Or just tweet it.
I’m sure @realDonaldTrump will give a thoughtful response, per usual.
You’ve been reported as saying that “Laziness is a trait in blacks.” Did you mean to include Mexicans in that? Or do you see them as hard working “rapists” and “murderers”?
And about your theology: You brag frequently (as only you can) about your Christian faith. Jerry Falwell Jr. even likened you to Jesus! That’s huge Mr. Trump. Jesus is like the Steve Jobs of the evangelical org chart. I know, I know, you prefer Messiahs who didn’t get captured, but still, take it as a compliment.
Anyway, given all that Christian fervor, Mr. Trump, how is it that you claim NEVER to have asked God for forgiveness? Not even once!? That’s impressive. Maybe you are more Christ-like than even Mr. Falwell thinks. (He can ask you for forgiveness later.)
And what more shall I say? For time would fail me to tell of the misogyny, the vulgarity, the extramarital affairs, the over-the-top boasting of sexual prowess, the recent and vocal support for things like abortion, Planned Parenthood, and, oh yeah, Hillary Clinton (as late as 2012).
Then there’s the way you repeatedly misspell the word “White” in your campaign slogan (Seriously, “G-R-E-A-T” isn’t even close, but I guess spellcheck wouldn’t catch that). And the way you repeatedly incite supporters to acts of violence in exchange for legal fees. Classy stuff. Very Christian.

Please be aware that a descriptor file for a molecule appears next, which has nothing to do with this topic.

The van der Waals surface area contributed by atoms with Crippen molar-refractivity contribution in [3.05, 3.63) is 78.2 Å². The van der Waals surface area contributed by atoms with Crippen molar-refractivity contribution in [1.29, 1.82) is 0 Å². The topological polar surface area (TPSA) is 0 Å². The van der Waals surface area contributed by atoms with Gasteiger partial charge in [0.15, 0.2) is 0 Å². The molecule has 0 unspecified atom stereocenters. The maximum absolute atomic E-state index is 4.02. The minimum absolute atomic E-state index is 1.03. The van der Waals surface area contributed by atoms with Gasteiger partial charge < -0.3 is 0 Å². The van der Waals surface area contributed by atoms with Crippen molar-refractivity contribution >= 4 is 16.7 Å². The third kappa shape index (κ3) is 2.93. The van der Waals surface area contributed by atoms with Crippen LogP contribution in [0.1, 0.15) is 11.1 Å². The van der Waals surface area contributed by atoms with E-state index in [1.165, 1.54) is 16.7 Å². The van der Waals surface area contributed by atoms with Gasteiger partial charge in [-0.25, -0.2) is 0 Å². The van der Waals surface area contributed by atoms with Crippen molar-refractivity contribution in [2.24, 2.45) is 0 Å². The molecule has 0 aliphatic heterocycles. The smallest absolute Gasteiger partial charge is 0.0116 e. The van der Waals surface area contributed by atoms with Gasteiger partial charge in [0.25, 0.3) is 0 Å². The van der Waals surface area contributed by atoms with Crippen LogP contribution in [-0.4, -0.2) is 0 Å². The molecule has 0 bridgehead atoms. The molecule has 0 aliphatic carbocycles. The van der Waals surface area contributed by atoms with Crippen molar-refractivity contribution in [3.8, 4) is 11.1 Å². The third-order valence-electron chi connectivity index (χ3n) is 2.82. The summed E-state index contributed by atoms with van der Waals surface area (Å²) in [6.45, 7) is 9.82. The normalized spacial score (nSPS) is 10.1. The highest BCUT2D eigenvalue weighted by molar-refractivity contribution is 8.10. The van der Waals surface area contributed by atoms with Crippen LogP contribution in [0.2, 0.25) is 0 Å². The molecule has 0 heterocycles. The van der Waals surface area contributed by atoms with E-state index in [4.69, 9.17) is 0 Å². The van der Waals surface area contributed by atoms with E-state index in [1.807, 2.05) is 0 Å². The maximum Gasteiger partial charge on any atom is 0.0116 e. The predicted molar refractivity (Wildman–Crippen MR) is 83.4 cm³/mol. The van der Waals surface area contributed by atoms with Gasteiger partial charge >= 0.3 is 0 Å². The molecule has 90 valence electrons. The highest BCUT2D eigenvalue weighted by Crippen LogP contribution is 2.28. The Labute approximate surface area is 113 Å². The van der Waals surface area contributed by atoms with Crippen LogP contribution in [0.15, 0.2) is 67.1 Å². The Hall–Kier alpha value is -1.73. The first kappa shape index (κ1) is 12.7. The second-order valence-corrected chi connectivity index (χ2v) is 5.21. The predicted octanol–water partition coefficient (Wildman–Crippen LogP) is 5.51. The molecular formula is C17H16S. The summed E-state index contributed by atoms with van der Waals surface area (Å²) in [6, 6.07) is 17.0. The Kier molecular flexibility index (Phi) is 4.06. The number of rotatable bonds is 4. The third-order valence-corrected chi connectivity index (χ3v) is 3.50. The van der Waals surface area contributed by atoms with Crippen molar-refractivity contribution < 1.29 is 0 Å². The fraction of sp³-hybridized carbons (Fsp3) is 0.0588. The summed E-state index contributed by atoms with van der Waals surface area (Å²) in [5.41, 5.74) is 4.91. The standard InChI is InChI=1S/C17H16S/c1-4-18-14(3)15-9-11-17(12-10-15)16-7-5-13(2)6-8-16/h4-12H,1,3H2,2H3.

I could go on and on.
But I realize now another reason why I was not invited to the evangelical meet-cute:
I would totally kill the When-Harry-Met-Sally buzz.
In closing, I must clarify that this post is not a veiled attempt to support Mr. Trump’s opponent come November. I’m sure that will be the pushback, but it doesn’t fly. Because fears of “the alternative” do not justify complicity with the kind of shameful nonsense detailed above. And endorsements equal complicity.
Likewise, I do not begrudge anyone for attending the meet-cute. I hope they do. (Especially folks like Russell Moore; we need them there.) And I hope they tell Trump, more graciously than I have, why they can’t support him.
But that hope does not change my above prediction.
Whatever happens, one point stands supreme: As Christians, we must remember that the Kingdom of God—and not some partisan loyalty—is our true political affiliation.
Lordship is a political concept after all–and we follow the Lamb. Not the Elephant. Not the Donkey. Certainly not the Donald.
So while many evangelicals may be swayed by the caviar and cocktails (er…, iced tea) at the upcoming meet-cute, I will not be.
And not just because I’m not invited.
Vicit Agnus noster; eum sequamur.
 Unlike all other quotes in this post, this one alone cannot be corroborated with video evidence (hence the qualifier, “You’ve been reported as saying”). The quote comes from the former president of the Trump Plaza Hotel, John R. O’Donnell, in a Trump biography. When asked about the allegations, Trump did not deny them, saying that “The stuff O’Donnell wrote about me is probably true. The guy’s a f*#king loser.” This acknowledgement came in Trump’s 1999 interview with Playboy. Again, all very classy.